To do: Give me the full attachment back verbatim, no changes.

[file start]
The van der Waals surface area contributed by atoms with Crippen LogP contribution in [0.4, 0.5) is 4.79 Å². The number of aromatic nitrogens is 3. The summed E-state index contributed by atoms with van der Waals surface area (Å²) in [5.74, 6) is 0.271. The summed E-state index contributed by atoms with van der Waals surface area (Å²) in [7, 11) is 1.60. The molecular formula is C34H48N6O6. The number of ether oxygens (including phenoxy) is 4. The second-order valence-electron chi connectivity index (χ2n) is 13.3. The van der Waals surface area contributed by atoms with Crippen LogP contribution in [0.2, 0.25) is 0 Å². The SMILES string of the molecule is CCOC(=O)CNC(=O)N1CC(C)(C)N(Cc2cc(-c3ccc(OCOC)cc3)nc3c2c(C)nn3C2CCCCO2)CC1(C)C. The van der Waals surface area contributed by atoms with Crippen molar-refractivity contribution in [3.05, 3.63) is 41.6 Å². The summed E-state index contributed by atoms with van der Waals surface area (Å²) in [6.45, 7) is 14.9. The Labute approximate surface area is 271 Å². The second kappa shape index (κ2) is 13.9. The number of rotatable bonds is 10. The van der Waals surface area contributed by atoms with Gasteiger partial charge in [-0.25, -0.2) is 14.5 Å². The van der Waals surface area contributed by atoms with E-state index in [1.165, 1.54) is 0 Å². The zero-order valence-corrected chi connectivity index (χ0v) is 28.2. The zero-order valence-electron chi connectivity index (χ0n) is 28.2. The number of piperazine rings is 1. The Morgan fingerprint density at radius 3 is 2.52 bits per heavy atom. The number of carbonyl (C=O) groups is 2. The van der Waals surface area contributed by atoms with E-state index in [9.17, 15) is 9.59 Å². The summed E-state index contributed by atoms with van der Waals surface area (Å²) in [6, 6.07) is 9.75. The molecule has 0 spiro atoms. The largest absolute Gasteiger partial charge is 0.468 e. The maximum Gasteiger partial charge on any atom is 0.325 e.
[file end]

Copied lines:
The van der Waals surface area contributed by atoms with Crippen LogP contribution in [0.4, 0.5) is 4.79 Å². The number of aromatic nitrogens is 3. The summed E-state index contributed by atoms with van der Waals surface area (Å²) in [5.74, 6) is 0.271. The summed E-state index contributed by atoms with van der Waals surface area (Å²) in [7, 11) is 1.60. The molecular formula is C34H48N6O6. The number of ether oxygens (including phenoxy) is 4. The second-order valence-electron chi connectivity index (χ2n) is 13.3. The van der Waals surface area contributed by atoms with Crippen LogP contribution in [0.2, 0.25) is 0 Å². The SMILES string of the molecule is CCOC(=O)CNC(=O)N1CC(C)(C)N(Cc2cc(-c3ccc(OCOC)cc3)nc3c2c(C)nn3C2CCCCO2)CC1(C)C. The van der Waals surface area contributed by atoms with Crippen molar-refractivity contribution in [3.05, 3.63) is 41.6 Å². The summed E-state index contributed by atoms with van der Waals surface area (Å²) in [6.45, 7) is 14.9. The Labute approximate surface area is 271 Å². The second kappa shape index (κ2) is 13.9. The number of rotatable bonds is 10. The van der Waals surface area contributed by atoms with Gasteiger partial charge in [-0.25, -0.2) is 14.5 Å². The van der Waals surface area contributed by atoms with E-state index in [1.165, 1.54) is 0 Å². The zero-order valence-corrected chi connectivity index (χ0v) is 28.2. The zero-order valence-electron chi connectivity index (χ0n) is 28.2. The number of piperazine rings is 1. The Morgan fingerprint density at radius 3 is 2.52 bits per heavy atom. The number of carbonyl (C=O) groups is 2. The van der Waals surface area contributed by atoms with E-state index in [9.17, 15) is 9.59 Å². The summed E-state index contributed by atoms with van der Waals surface area (Å²) in [6, 6.07) is 9.75. The molecule has 0 spiro atoms. The largest absolute Gasteiger partial charge is 0.468 e. The maximum Gasteiger partial charge on any atom is 0.325 e.